• ryanbretag02-24-2013

      @Allison

      That is a great perspective and quite intriguing – GAFE as an entry point where we saw Moodle on our end as an entry point that we outgrew. However, I do recognize the parent portal piece as one of the complexity of a suite of tools vs. a singular location.

  5. Shoyt02-24-2013

    Thank you for having this discussion. Our district is looking for an entrypoint, and it is very helpful to read about what others have grappled with.

  6. Miguel Guhlin02-26-2013

    Ryan, thanks for writing something I’ve been reflecting on as well. When this popped up in my RSS reader last night, I added it to my curated content and immediately wanted to write a blog entry about it. I explore my reflections here and I’m grateful for your expression of these ideas:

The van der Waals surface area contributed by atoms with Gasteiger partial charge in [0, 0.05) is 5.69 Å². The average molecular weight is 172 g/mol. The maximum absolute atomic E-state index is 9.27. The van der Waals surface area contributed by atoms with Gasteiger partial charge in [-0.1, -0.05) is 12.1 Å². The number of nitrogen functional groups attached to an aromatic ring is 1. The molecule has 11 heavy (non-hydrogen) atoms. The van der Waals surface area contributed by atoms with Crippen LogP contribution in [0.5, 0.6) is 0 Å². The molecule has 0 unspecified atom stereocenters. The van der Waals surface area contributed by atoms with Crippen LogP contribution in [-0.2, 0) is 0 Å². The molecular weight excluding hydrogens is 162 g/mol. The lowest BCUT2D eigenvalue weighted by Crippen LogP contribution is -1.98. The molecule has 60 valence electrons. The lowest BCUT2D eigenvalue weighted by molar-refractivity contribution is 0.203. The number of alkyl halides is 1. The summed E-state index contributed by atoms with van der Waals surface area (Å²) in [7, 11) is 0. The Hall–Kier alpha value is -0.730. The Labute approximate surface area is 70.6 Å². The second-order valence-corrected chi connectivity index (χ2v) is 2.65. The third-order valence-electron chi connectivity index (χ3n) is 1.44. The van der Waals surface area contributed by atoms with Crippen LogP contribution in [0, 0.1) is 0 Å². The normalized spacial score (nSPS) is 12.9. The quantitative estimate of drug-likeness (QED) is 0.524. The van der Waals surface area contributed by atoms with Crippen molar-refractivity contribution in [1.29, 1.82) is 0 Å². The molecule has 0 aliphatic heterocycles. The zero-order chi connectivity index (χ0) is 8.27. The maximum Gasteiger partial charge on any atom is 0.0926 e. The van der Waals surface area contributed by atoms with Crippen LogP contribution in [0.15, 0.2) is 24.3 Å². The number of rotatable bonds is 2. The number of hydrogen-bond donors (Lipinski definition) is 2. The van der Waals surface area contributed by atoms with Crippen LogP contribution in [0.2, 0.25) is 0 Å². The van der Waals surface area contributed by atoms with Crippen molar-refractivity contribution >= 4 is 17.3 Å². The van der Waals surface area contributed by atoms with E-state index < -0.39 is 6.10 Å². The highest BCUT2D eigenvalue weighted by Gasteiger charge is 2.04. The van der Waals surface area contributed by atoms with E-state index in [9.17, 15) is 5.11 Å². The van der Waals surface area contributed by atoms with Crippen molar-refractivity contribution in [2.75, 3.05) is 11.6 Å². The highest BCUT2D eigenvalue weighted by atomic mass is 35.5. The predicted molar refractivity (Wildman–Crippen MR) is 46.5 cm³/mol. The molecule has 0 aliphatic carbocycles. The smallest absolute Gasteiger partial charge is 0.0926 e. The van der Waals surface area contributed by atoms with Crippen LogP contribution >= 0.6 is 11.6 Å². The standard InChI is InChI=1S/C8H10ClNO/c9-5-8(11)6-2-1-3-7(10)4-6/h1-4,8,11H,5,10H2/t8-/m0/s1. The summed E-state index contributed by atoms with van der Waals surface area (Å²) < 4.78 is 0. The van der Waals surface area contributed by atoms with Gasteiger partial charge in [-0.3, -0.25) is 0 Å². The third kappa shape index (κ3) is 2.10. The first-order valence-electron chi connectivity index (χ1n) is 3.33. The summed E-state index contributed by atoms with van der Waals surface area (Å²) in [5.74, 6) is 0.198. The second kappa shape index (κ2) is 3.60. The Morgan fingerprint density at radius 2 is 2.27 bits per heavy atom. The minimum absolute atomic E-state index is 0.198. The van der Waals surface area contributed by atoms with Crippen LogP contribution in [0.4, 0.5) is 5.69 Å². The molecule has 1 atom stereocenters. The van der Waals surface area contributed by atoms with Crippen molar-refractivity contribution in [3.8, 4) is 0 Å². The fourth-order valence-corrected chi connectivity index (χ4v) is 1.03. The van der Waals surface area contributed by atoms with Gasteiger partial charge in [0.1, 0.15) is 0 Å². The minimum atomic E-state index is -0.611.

http://www.mguhlin.org/2013/02/cobbling-together-lms-teachers-work.html

    I hope we can continue to the conversation.

    With appreciation,
    Miguel Guhlin
    Around the Corner-MGuhlin.org
    http://mguhlin.org

  7. Eric Vogel03-01-2013

    This stretches the way we look at teaching and learning. I’ll try not to lose my way through the metaphor, but I started looking at Google Apps as an LMS like a jig-saw puzzle without borders. While in the midst of it there is no way to tell which direction the puzzle is building because we can’t identify a boundary. Only when it is done can we see the edges and even then an edge might be a place onto which a new experience can be attached. What an incredible way to learn and to teach. The problem is that this can be a very uncomfortable way to teach and to learn. We have all been trained to expect clearly defined objectives, activities, etc… Perhaps especially in our professional development programs, learners need LMS’s, like Moodle, to help stay focused and directed. I need it too, though I understand the importance of more open-ended systems. Great post; thinking about this might keep me awake tonight.